Affordable Housing in High Demand

With the fair market price of a two-bedroom apartment currently at $1,900, approximately 58 percent of San Mateo County residents cannot afford housing, according to Michele Beasley, senior field representative of Greenbelt Alliance.

Residents making minimum wage would need to work 183 hours each week in order to afford such high costs.

“The lack of affordable housing and lack of economic stability is an equal opportunity issue,” said Daly City Mayor Sal Torres. “It matters to all of us, it affects all of us.”

As part of San Mateo County’s Affordable Housing Week, Greenbelt Alliance, in partnership with Peninsula Interfaith Action, the Grand Boulevard Initiative, SamTrans and Housing Leadership Council of San Mateo County, hosted a bus tour Saturday to showcase affordable housing developments along El Camino Real, or "the Grand Boulevard."

Beasley, facilitator of the tour, said that though the tour featured great examples of successful and affordable, community-minded buildings, affordable housing is still sorely needed.

“They're really just scratching the surface of what is needed in San Mateo County,” she said.

Stopping first at the Daly City War Memorial Community Center, an award-winning facility, Mayor Torres discussed the pessimistic stereotypes associated with affordable housing.

“Affordable housing is not a negative thing,” Torres said. “It means building homes that people can afford, period.”

At first mention of affordable housing, Torres said, community members often envision high rises and increased crime rates.

“We have to fight not only a community that doesn’t understand it, but a state that doesn’t embrace it,” Torres said.

Along with Governor Jerry Brown’s cease of redevelopment agencies, Torres said that loopholes in Prop 13 have allowed the state to take funds first rather than the underfunded cities and counties.

“This is why we can’t build affordable housing,” he said. “This should piss you off to the point you want to write 18,000 letters.”

Tour attendees then donned hard hats to gain a sneak peak at the Habitat for Humanity family housing development currently in construction at 7555 Mission Street in Daly City.

The 36-unit building, set for completion next March, was purchased by the city for Habitat for Humanity at $3 million.

Though each unit is estimated at $430,000 in value, 36 families will have a mortgage of only $230,000-$280,000 at zero percent interest, according to Deven Richardson, director of real estate development.

Each family will pay less than $1,000 monthly.

Applicants for family housing must be first-time homebuyers, need of housing and meet income qualifications.

However, family housing does not only apply to nuclear family models.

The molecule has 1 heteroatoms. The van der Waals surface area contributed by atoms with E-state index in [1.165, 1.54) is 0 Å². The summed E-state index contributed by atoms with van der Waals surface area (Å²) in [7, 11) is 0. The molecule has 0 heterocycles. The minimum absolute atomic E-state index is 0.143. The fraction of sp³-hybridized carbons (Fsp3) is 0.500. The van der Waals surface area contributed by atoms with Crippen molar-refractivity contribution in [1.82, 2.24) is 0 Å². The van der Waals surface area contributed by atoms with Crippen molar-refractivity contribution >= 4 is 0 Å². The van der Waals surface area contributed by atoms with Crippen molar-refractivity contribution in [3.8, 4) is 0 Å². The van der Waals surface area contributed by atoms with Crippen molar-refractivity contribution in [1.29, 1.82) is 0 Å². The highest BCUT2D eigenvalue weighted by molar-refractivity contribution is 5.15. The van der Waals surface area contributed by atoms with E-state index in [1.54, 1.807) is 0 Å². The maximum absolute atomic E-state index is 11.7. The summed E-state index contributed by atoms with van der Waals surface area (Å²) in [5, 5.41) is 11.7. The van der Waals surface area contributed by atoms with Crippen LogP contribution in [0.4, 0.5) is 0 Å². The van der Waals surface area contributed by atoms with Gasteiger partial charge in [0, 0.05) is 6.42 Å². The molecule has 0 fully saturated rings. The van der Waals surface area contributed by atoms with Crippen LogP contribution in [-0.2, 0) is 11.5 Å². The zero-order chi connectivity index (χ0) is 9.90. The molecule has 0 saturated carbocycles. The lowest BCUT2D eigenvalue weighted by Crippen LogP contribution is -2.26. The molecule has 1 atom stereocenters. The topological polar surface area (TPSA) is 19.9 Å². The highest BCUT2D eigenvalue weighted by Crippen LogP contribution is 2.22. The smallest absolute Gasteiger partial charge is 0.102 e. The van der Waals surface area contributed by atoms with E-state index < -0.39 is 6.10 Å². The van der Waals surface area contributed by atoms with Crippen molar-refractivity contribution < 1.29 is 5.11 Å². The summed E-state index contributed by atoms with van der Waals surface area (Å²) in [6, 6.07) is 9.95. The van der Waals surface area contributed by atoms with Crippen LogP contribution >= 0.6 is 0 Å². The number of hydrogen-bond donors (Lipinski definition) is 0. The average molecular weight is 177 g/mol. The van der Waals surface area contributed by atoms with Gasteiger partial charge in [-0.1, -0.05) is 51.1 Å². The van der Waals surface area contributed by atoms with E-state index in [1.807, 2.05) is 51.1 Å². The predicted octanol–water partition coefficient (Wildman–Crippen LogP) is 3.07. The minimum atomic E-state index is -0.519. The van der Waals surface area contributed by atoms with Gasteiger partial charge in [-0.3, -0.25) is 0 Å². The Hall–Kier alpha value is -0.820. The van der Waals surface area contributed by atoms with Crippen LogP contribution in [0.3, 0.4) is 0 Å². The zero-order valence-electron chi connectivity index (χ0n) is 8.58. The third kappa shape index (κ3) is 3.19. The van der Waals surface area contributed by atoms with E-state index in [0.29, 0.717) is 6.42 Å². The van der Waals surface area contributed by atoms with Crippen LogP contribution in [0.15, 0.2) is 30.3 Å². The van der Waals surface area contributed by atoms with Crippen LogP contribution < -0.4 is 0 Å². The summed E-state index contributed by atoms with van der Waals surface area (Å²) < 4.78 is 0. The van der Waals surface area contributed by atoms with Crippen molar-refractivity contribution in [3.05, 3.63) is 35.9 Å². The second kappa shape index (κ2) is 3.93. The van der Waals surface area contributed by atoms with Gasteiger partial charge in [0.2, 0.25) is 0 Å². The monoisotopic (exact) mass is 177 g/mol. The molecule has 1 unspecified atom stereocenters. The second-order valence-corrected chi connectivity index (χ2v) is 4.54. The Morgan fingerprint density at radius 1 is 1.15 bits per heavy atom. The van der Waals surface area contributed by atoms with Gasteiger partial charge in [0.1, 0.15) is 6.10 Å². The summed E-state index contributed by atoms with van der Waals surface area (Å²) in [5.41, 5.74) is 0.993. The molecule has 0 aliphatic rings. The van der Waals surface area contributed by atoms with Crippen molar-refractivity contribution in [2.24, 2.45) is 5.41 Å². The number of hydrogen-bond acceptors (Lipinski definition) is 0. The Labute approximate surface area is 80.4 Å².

“We don’t define your family,” Richardson said.

Family members must live together for 12 months in order to apply together. Successful applicants must complete a total of 500 hours of volunteer work between family members and their volunteering friends in order to move into their new homes.

“About 90 percent of our labor is organized by folks like us who don’t swing a hammer everyday,” Richardson said.

The next stop featured Trestle Glen, a 119-unit affordable housing development next to the Colma BART station opened in 2010.

Built on a former mobile home park, more than 2,400 applicants applied for a spot in the complex.

The complex offers a community room, homework club, childcare facility basketball court and ESL courses among other community building features.

Residents live in one-, two- and three-bedroom apartments in the eco-friendly development with apartments ranging from $400-$1,400.

“Affordable housing creates savings for home ownership,” said property manager Rebecca Joseph.

Joseph hopes that as more current residents are able to afford home ownership, Trestle Glen will then be able to accommodate families that are currently on their 400-applicant waiting list.

The last stop on the affordable housing tour highlighted the nearly completed MidPen housing development at 636 El Camino in South San Francisco.

“MidPen really saw the opportunity in this, and the city did too,” said project manager Abby Goldware.

The city of South San Francisco invested $15 million into the 109-unit complex, community gardens, playground, fitness center, computer lab and the 5,700 feet of retail space that will accompany the development.

More than 2,200 applicants are currently vying for housing in the five-story building.

“Obviously, the demand is there,” Goldware said.

The area formerly provided mobile home housing.

The complex is expected to begin moving in families this August in time for school.

The tour concluded with hope that affordable housing would move to the forefront of planning conversations and city agendas.

“Without affordable housing it becomes difficult not only for families to live, but for families to live comfortably and enjoy the fruits of their labor,” Mayor Torres said.